Understood. So, let's say that we're only implementing a hurdle to
discourage users from doing things wrong. I guess the efficiency of this
will reside in the message displayed to the user ("You are about to break
the entire machine and you will be fined if you try to circumvent this in
Maybe the warning message should be set by administrators
($OMPI/.../no-override.txt). It would certainly be more efficient :)
On Fri, 4 Sep 2009, Ralph Castain wrote:
> I fear you all misunderstood me. This isn't a case of sabotage or nasty
> users, but simply people who do something that they don't realize can cause a
> Our example is quite simple. We have IB network for MPI messages, and several
> Ethernet NICs that are dedicated to system-level functions (e.g., RM
> communications, file system support). If the users access the TCP BTL, that
> code will utilize whatever TCP interface it wants - including the
> system-level ones.
> The obvious solution is to set the btl_tcp_include param in the default MCA
> param file. However, in their ignorance, users will do an ompi_info, see that
> param, see the available interfaces, and set it improperly.
> Your solution won't solve that problem. When users encounter such obstacles,
> it is because they are trying to run normally (i.e., using defaults) and
> encountering problems - which usually have nothing to do with constraints
> imposed in the default params. They talk to each other and discover that
> "joe" built his own version of OMPI and was able to run. Presto - they use
> his, which doesn't have the same protections as the production version.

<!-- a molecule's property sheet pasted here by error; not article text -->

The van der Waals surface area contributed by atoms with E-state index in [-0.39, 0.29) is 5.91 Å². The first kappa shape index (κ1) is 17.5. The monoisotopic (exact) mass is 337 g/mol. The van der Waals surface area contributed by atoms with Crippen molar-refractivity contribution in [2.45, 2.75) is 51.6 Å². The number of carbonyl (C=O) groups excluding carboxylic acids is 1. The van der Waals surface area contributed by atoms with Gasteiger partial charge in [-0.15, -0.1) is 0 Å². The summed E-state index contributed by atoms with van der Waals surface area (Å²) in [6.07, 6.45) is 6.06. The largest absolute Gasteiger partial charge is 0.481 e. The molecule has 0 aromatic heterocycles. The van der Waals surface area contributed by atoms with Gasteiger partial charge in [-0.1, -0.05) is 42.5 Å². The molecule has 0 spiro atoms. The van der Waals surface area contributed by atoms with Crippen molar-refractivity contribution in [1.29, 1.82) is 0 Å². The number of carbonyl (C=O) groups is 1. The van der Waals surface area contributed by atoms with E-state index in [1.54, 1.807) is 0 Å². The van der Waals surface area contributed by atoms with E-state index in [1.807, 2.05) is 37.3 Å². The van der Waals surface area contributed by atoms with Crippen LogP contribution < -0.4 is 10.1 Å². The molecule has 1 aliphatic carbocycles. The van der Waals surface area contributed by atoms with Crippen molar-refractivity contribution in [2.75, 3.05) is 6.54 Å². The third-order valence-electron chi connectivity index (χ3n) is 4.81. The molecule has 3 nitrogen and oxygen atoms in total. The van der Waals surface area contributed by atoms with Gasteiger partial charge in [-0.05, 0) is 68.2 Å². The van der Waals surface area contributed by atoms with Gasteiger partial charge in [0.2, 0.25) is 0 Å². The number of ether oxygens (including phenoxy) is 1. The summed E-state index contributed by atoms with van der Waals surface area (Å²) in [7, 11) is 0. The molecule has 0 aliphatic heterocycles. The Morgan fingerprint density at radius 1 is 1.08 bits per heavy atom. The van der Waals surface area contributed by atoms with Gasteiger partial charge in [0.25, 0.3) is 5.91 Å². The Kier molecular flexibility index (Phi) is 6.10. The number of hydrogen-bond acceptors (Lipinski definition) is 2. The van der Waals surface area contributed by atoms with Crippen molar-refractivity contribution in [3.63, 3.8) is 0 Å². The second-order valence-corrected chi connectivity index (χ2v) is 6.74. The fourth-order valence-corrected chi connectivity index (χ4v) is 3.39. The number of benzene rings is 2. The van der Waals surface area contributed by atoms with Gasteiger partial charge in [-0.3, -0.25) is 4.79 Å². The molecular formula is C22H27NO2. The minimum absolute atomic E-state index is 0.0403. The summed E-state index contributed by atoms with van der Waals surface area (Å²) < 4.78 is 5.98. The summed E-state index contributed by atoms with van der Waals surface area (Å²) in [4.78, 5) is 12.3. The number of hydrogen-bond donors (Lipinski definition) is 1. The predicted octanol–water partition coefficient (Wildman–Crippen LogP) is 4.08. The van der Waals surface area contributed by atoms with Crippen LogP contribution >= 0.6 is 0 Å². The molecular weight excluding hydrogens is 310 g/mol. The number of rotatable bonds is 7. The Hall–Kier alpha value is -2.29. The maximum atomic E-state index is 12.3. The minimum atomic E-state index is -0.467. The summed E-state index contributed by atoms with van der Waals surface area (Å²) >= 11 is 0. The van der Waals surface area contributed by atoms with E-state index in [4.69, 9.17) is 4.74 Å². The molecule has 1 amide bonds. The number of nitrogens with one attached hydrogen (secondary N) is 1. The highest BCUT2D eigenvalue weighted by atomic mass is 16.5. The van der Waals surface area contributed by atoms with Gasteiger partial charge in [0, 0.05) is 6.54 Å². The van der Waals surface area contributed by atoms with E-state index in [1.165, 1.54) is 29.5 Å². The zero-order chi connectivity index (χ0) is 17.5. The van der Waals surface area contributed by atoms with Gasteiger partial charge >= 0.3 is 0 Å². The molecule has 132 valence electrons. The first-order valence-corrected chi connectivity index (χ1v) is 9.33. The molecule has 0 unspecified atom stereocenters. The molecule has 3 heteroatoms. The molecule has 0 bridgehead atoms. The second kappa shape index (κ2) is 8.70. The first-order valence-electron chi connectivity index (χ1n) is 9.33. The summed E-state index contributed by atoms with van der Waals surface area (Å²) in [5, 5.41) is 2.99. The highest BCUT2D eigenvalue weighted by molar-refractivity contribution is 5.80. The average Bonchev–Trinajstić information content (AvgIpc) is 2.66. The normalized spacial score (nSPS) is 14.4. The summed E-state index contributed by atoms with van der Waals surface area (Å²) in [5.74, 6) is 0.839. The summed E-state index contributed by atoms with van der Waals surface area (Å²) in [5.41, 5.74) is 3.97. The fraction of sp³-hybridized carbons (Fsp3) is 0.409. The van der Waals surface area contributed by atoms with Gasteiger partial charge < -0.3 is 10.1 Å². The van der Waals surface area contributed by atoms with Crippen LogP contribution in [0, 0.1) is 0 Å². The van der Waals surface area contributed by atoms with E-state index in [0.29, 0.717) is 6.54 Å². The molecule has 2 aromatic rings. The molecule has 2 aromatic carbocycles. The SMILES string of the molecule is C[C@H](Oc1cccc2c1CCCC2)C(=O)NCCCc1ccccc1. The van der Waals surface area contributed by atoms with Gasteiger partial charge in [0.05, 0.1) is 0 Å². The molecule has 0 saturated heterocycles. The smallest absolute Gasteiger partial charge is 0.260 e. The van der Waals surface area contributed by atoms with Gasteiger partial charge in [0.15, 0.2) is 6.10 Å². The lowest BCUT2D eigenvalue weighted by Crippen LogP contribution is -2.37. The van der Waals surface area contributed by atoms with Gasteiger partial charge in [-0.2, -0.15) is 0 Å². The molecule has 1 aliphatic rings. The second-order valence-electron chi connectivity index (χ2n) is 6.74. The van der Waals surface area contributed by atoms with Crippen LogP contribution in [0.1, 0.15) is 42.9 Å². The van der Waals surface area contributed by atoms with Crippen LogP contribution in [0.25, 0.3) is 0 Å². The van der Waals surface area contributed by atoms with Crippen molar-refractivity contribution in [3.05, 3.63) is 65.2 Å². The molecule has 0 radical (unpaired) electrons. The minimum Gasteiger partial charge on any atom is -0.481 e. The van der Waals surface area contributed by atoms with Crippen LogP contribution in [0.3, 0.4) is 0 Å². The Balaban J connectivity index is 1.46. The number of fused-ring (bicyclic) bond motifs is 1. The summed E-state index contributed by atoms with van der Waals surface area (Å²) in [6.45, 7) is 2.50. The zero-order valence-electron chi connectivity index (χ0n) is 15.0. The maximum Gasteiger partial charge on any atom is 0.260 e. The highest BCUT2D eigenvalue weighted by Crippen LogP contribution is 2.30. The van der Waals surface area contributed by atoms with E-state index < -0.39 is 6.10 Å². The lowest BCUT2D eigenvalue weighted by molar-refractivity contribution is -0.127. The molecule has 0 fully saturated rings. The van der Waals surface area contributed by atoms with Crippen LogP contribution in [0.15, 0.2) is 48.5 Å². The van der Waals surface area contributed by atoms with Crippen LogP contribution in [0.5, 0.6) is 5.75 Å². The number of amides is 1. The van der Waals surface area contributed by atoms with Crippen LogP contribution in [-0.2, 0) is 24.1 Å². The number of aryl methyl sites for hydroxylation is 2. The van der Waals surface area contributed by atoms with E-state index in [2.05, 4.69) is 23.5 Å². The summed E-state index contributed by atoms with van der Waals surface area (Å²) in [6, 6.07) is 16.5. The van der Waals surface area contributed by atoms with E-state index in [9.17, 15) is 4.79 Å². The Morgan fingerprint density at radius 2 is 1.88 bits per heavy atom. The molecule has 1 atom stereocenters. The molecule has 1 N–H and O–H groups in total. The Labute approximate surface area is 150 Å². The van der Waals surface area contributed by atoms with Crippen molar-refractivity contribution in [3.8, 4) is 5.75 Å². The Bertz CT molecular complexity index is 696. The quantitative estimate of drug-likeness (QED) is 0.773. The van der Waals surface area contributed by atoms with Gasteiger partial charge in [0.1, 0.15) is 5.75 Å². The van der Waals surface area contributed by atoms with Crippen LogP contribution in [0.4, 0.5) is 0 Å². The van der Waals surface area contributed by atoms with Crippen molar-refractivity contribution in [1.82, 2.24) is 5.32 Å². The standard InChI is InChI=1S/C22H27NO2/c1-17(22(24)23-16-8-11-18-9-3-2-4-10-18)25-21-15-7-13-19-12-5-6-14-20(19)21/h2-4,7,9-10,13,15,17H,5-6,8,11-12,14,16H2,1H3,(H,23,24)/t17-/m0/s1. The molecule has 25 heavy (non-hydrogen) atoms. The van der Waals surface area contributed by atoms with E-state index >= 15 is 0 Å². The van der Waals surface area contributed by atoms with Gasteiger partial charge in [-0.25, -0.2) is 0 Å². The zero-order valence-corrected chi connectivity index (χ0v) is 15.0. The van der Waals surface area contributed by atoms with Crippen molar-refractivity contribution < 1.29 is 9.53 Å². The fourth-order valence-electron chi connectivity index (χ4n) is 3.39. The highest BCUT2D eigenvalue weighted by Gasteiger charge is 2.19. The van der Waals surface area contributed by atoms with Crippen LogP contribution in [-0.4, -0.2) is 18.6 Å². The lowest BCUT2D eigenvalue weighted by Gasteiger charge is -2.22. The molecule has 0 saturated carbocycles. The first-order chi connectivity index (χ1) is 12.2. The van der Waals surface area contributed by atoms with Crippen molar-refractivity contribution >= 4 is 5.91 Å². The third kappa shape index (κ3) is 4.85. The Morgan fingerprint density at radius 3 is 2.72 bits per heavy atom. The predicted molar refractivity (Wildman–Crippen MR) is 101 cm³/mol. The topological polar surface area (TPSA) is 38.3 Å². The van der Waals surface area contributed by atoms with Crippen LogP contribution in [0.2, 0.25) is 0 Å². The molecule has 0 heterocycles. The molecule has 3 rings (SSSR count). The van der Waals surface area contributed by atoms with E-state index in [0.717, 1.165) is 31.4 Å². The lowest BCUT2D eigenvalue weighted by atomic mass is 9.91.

> And now they make a mistake that causes a problem.
> So this isn't a security issue, nor a problem where somebody is trying to be
> stupid or do bad things. It is an inherent "problem" in OMPI that is caused
> by our desire to provide "flexibility" and "control" to the users, as opposed
> to deliberately restricting "control" to the sys admins.
> My intent was not to argue that this isn't worth doing, but simply to warn
> you that similar attempts met with failure to fully achieve the desired goal.
> On Sep 4, 2009, at 7:59 AM, Nadia Derbey wrote:
>> On Fri, 2009-09-04 at 07:50 -0600, Ralph Castain wrote:
>>> Let me point out the obvious since this has plagued us at LANL with
>>> regard to this concept. If a user wants to do something different, all
>>> they have to do is download and build their own copy of OMPI.
>>> Amazingly enough, that is exactly what they do. When we build our
>>> production versions, we actually "no-build" modules we don't want them
>>> using (e.g., certain BTL's that use privileged network interfaces) so
>>> even MCA params won't let them do something undesirable.
>>> No good - they just try until they realize it won't work, then
>>> download and build their own version...and merrily hose the system.
>>> My point here: this concept can help, but it should in no way be
>>> viewed as a solution to the problem you are trying to solve. It is at
>>> best a minor obstacle as we made it very simple for a user to
>>> circumvent such measures.
>>> Which is why I never made the effort to actually implement what was in
>>> that ticket. It was decided that it really wouldn't help us here, and
>>> would only result in further encouraging user-owned builds.
>> Let's forget those people who intentionally do bad things: it's true
>> that they will always find a way to bypass whatever has been done...
>> We are not talking about security here, but there are client sites where
>> people do not want to care about some mca params values and where those
>> system-wide params should not be *unintentionally* set to different
>>> On Sep 4, 2009, at 12:42 AM, Jeff Squyres wrote:
>>>> On Sep 4, 2009, at 8:26 AM, Nadia Derbey wrote:
>>>>>> Can the file name ( openmpi-priv-mca-params.conf ) also be
>>>>> configurable ?
>>>>> No, it isn't, presently, but this can be changed if needed.
>>>> If it's configurable, it must be configurable at configure time --
>>>> not run time -- otherwise, a user could just give a different
>>>> filename at runtime and get around all the "privileged" values.
>>>> Jeff Squyres
>>>> devel mailing list
>>> devel mailing list
>> Nadia Derbey <Nadia.Derbey_at_[hidden]>
>> devel mailing list
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